In an interview to the Chicago Tribune, Moskos calls Petrakis "the Greek-American Saul Bellow." In the same journalistic piece, Vassilis Lambropoulos portrays Petrakis as "a realist novelist who addresses all the important issues of class, gender, ethnicity, religion, identity, equality and ancestry that the average American reader-voter-worker cares about." But despite the relevance of his work, Petrakis' corpus does not enjoy popularity among graduate students. This neglect is explained in view of academic trends among literary critics. "Petrakis' straight-forward approach to writing is out of fashion among literary critics. It is not experimental. It is not playful. It is not trendy PhD material," Lambropoulos is quoted as saying. "He's more in the tradition of The Scarlet Letter than Moby Dick." Therefore, as journalist Pat Reardon remarks, Petrakis "is more likely today to be included in an ethnic studies course than in a literature class." His diverse corpus invites research on ethnic memory, connections between ethnic Americans and their families' ancestral home, inter-ethnic and inter-racial relations, cultural change, working-class immigrants, poverty, unfulfilled lives, fictional representations of history, and the social experience of aging.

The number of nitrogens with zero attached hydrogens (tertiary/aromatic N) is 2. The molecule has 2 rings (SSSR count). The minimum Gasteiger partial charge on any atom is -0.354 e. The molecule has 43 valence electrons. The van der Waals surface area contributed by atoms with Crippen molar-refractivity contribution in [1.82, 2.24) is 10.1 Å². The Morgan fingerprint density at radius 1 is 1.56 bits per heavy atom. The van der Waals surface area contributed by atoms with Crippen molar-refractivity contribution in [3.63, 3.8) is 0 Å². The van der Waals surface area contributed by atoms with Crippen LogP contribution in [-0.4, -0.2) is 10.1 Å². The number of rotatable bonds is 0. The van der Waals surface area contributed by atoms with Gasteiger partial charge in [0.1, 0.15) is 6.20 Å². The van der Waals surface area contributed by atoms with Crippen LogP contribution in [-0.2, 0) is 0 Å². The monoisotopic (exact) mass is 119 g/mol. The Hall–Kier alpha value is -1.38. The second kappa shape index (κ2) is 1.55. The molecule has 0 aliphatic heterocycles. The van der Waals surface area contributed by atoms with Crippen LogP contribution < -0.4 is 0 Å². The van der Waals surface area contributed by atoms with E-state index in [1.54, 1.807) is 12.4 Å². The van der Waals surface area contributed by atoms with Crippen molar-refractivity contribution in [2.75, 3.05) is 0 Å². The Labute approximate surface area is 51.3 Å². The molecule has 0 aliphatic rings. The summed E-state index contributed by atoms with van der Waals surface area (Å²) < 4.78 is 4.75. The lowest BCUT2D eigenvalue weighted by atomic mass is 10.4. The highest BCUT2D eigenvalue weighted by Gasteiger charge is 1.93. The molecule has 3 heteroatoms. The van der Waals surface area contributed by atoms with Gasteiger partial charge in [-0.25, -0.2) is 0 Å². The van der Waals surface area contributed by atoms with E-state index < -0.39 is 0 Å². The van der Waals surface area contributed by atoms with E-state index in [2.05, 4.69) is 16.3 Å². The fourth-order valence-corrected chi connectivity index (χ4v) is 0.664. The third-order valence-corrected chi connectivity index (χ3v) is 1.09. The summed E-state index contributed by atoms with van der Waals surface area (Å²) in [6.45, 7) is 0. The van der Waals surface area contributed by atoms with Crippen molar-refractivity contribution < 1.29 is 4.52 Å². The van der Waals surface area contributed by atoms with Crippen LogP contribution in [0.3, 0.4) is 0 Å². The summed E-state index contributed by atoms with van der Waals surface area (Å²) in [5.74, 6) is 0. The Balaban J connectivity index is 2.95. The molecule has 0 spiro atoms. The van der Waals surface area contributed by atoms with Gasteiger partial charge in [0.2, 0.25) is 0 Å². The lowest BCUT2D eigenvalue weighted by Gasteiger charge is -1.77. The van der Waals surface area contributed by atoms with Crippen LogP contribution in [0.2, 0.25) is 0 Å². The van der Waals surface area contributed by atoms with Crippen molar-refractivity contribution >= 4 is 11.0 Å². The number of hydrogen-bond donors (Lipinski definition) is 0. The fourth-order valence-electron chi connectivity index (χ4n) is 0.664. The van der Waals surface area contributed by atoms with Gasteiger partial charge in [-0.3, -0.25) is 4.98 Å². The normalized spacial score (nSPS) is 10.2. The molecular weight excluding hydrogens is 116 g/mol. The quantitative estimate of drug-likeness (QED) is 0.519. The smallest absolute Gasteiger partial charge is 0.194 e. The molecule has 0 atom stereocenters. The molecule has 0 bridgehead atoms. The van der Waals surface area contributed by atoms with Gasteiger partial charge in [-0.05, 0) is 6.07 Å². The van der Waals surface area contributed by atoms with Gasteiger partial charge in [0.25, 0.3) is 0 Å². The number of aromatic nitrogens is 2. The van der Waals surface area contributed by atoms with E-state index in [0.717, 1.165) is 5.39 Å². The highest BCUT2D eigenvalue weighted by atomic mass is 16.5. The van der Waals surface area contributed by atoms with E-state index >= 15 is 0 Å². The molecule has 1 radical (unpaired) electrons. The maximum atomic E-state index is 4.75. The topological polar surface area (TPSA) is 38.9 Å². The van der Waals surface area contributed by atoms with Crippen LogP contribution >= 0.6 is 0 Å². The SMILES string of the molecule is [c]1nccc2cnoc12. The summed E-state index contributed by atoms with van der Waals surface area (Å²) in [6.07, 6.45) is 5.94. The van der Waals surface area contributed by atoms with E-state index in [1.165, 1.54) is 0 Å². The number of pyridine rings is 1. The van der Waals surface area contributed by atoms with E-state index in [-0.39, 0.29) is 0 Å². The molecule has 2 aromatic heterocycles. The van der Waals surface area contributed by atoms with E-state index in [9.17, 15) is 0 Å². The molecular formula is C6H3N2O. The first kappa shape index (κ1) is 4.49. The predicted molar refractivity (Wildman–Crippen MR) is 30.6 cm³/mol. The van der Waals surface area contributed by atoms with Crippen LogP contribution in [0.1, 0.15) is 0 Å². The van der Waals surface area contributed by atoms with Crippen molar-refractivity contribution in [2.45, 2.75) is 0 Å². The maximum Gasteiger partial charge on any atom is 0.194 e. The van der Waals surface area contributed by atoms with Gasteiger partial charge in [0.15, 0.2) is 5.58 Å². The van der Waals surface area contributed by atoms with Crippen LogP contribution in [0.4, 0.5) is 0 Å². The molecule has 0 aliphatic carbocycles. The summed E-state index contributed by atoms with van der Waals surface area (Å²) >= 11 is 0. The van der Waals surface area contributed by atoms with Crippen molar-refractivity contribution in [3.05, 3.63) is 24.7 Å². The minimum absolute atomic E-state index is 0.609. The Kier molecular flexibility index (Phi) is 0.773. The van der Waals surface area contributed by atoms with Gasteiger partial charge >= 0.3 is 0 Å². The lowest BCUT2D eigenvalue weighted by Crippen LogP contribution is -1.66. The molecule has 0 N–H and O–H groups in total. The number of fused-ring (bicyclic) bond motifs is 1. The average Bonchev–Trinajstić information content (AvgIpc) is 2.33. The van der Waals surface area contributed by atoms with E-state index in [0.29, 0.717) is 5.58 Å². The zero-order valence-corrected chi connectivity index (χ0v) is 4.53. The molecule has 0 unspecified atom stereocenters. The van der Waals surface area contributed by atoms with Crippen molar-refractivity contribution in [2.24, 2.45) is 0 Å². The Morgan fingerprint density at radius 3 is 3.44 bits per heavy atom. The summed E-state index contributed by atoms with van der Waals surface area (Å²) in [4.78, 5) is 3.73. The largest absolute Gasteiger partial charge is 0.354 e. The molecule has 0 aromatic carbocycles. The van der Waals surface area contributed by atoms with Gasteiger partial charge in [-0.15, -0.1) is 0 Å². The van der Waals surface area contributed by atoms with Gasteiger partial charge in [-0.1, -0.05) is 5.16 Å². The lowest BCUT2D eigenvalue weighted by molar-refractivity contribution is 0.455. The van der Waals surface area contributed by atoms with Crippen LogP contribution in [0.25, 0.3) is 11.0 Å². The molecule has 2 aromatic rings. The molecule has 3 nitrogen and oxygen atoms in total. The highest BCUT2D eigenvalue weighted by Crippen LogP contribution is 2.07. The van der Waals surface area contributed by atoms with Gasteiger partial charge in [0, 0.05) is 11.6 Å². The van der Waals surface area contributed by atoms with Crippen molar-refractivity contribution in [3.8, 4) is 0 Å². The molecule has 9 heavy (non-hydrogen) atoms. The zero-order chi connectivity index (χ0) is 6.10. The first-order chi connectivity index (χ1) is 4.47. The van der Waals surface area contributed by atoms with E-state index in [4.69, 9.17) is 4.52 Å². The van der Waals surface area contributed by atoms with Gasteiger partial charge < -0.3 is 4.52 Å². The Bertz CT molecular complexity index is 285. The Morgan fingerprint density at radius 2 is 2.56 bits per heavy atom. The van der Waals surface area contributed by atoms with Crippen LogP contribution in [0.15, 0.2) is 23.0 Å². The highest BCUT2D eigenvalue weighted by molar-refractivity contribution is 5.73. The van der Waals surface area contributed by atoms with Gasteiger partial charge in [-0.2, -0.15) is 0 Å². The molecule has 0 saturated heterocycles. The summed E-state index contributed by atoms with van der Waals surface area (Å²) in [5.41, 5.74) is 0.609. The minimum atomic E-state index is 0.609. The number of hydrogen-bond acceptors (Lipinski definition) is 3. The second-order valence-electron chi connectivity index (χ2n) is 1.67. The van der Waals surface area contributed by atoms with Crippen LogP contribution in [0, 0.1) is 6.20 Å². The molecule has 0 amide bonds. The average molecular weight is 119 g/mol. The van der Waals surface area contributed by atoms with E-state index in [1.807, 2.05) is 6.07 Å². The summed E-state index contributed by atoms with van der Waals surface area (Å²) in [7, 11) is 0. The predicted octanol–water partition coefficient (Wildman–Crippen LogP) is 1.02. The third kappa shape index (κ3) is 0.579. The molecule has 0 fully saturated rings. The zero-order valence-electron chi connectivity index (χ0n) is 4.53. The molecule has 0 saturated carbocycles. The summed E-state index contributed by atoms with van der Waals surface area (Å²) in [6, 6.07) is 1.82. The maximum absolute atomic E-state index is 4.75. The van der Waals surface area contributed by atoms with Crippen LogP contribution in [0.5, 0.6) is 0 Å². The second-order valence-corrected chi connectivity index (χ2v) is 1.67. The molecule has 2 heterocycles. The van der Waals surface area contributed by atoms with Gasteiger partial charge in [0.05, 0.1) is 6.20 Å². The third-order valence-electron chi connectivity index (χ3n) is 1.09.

Petrakis has dedicated his life to writing, his act of faith. Not a single day went by for Petrakis without his struggling with the challenges of writing. Here are two telling excerpts from his diaries:
Steinbeck wrote of proceeding slowly, a step at a time, one hour and one day at a time. That is how it must be done or the immensity of what I am attempting to do will render me immobile.
It has taken me three hours to write a single page and I know that will not be the final draft. At this rate how long will a book of six hundred pages take to write? Feeling melancholy and resigned, I resist sadness.
We thank him for persevering in the task of writing.
Anagnostou, Yiorgos. 2008. Contours of White Ethnicity: Popular Ethnography and the Making of Usable Pasts in Greek America. Athens, OH: Ohio University Press
Anagnostou, Yiorgos. 1993-94. "Anthropology and Literature: Crossing Boundaries in a Greek-American Novel." In Fantasy or Ethnography? Irony and Collusion in Subaltern Representation. Sabra Webber and Margaret R. Lynd, eds. Papers in Comparative Studies Vol. 8, 195-220.
Kalogeras, Yiorgos. 1986. "Disintegration and Integration: The Greek-American Ethos in Harry Mark Petrakis' Fiction." Melus Vol. 13 (3): 27-36.
Karanikas, Alexander. 1981. Hellenes and Hellions: Modern Greek Characters in American Literature. Urbana, IL: University of Illinois Press.
Karanikas, Alexander. 1989. "Varieties of Interface in the Greek Immigrant Novel." Journal of the Hellenic Diaspora, Vol. XVI (1-4): 37-46.
Moskos, Charles. 1989. Greek Americans: Struggle and Success. New Brunswick, NJ: Transaction Publishers.
Petrakis, Harry Mark. 1983. Reflections: A Writer's Life, a Writer's Work. Chicago, IL: Lake View Press.
Reardon, T. Patrick. 2005. "Harry Mark Petrakis: Back in the Zone; it's all Greektown to this 81-year-old writer." Chicago Tribune, March 31.